Nasal polyps: Early diagnosis and innovative treatments

Nasal polyps: Early diagnosis and innovative treatments

What is nasal polyposis?

Nasal polyps are benign, soft, gelatinous growths that develop in the lining of the nose or sinuses. They originate in the maxillary, frontal, and ethmoidal sinuses and migrate from there to the upper nasal cavity.

Small nasal polyps cause no discomfort and can often be ignored. However, when they grow larger, they can cause nasal congestion and breathing difficulties. In this case, they need to be treated surgically. 

Nasal polyps are more common in adults, with a male predominance, especially in those who suffer from allergies and sinusitis. In children, the presence of nasal polyps may be a sign of cystic fibrosis.

Symptoms of nasal polyposis

In addition to nasal congestion and difficulty breathing, symptoms of nasal polyposis may include:

  • Nasal discharge (rhinorrhea)
  • Complete loss of sense of smell (anosmia)
  • Loss or decrease in sense of taste (hypogeusia)
  • Headache and/or toothache
  • Facial pain or tenderness
  • watering eyes
  • Feeling of pressure on forehead and face

If the situation worsens, or if massive nasal polyps are present that cause changes in the structure of the nasal pyramid, asthma attacks, and obstructive sleep apnea may occur.

Nasal polyps: What causes them?

The causes of nasal polyps are not fully understood. However, it is a chronic inflammation of the nasal mucosa that leads to an increase in volume and externalization of the nasal cavity. The causes may be:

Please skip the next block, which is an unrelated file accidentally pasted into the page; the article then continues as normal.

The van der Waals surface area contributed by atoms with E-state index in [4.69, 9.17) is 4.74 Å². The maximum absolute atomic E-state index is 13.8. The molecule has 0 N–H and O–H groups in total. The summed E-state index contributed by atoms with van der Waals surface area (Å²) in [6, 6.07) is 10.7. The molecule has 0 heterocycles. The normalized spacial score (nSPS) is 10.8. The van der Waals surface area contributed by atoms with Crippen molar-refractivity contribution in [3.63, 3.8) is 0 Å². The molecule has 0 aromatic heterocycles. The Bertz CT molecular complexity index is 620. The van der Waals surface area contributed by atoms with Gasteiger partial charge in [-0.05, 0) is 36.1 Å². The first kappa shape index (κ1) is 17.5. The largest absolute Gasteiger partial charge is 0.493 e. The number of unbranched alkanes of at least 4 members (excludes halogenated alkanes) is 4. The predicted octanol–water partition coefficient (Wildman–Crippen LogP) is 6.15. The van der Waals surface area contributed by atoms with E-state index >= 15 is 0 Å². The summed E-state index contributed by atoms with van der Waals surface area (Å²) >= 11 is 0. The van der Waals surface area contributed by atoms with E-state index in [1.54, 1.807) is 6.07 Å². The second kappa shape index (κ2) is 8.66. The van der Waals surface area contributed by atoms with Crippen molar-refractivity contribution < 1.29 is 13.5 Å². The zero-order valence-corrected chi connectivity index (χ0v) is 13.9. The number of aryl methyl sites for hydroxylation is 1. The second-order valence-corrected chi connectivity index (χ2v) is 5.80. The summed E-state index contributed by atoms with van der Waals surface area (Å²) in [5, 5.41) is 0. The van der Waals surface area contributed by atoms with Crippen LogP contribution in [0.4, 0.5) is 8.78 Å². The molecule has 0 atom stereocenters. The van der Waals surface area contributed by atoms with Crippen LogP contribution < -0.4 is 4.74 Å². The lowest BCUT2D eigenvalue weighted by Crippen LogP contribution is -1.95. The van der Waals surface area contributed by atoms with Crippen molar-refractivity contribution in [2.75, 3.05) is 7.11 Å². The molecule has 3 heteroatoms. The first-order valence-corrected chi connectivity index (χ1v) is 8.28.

• Infectious (fungus or bacteria)
  • Allergies
  • The result of diseases such as asthma or cystic fibrosis.

The use of certain medications and smog may also be associated with the appearance of nasal polyposis.

Diagnosis of nasal polyps

The first step in diagnosing nasal polyps is to see an otolaryngologist. The doctor will take a detailed medical history to assess genetic predisposition to the condition and identify any associated conditions.

In addition, the following tests may be useful for diagnosis:

  • Skin allergy testing (prick testing) 
  • Blood tests
  • Respiratory, nasal, and olfactory function tests 
  • Radiologic (CT or MRI) and endoscopic studies

In rare cases of nasal polyps in children, cystic fibrosis testing should be considered.

Treatment and care

Small nasal polyps are usually treated with corticosteroids administered as a nasal spray or tablet over a quarterly treatment period. In cases of associated bacterial infection, antibiotics may also be prescribed.

However, it is important to consider pre-existing medical conditions such as diabetes and hypertension, which may be exacerbated by corticoids.

Larger polyps are removed surgically. Two surgical techniques are used:

  • Polypectomy, which uses an instrument that cuts and aspirates the polyp at the same time. This technique is performed on an outpatient basis under local anesthesia.
  • Endoscopic sinus surgery: In this case, the polyp is removed in the hospital under general anesthesia using an endoscope that provides a magnified image of the internal structures of the nose (nasal cavities).

Cortisone sprays are likely to be prescribed after the operation to prevent or delay recurrence, i.e. the formation of further polyps.


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